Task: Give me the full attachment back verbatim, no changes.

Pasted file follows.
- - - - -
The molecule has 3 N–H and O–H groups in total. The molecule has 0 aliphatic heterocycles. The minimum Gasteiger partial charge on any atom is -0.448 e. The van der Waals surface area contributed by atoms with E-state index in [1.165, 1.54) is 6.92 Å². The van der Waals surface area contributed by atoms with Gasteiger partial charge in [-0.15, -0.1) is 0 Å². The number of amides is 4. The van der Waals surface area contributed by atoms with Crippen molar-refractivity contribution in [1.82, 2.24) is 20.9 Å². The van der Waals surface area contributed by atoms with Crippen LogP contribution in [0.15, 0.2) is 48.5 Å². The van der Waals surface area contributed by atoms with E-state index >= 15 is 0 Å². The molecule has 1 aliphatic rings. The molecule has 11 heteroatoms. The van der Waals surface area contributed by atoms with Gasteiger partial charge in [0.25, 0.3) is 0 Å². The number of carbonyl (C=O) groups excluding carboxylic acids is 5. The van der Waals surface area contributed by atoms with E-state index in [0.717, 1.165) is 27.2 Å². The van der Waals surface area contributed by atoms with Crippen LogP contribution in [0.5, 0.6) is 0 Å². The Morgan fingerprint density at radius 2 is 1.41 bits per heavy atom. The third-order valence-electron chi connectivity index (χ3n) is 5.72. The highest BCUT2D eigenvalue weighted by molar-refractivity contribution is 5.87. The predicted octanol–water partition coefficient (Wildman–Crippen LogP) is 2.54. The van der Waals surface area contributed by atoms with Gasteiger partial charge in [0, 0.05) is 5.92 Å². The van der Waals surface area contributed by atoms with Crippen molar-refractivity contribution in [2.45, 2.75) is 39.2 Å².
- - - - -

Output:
The molecule has 3 N–H and O–H groups in total. The molecule has 0 aliphatic heterocycles. The minimum Gasteiger partial charge on any atom is -0.448 e. The van der Waals surface area contributed by atoms with E-state index in [1.165, 1.54) is 6.92 Å². The van der Waals surface area contributed by atoms with Gasteiger partial charge in [-0.15, -0.1) is 0 Å². The number of amides is 4. The van der Waals surface area contributed by atoms with Crippen molar-refractivity contribution in [1.82, 2.24) is 20.9 Å². The van der Waals surface area contributed by atoms with Crippen LogP contribution in [0.15, 0.2) is 48.5 Å². The van der Waals surface area contributed by atoms with E-state index >= 15 is 0 Å². The molecule has 1 aliphatic rings. The molecule has 11 heteroatoms. The van der Waals surface area contributed by atoms with Gasteiger partial charge in [0.25, 0.3) is 0 Å². The number of carbonyl (C=O) groups excluding carboxylic acids is 5. The van der Waals surface area contributed by atoms with E-state index in [0.717, 1.165) is 27.2 Å². The van der Waals surface area contributed by atoms with Crippen LogP contribution in [0.5, 0.6) is 0 Å². The Morgan fingerprint density at radius 2 is 1.41 bits per heavy atom. The third-order valence-electron chi connectivity index (χ3n) is 5.72. The highest BCUT2D eigenvalue weighted by molar-refractivity contribution is 5.87. The predicted octanol–water partition coefficient (Wildman–Crippen LogP) is 2.54. The van der Waals surface area contributed by atoms with Gasteiger partial charge in [0, 0.05) is 5.92 Å². The van der Waals surface area contributed by atoms with Crippen molar-refractivity contribution in [2.45, 2.75) is 39.2 Å².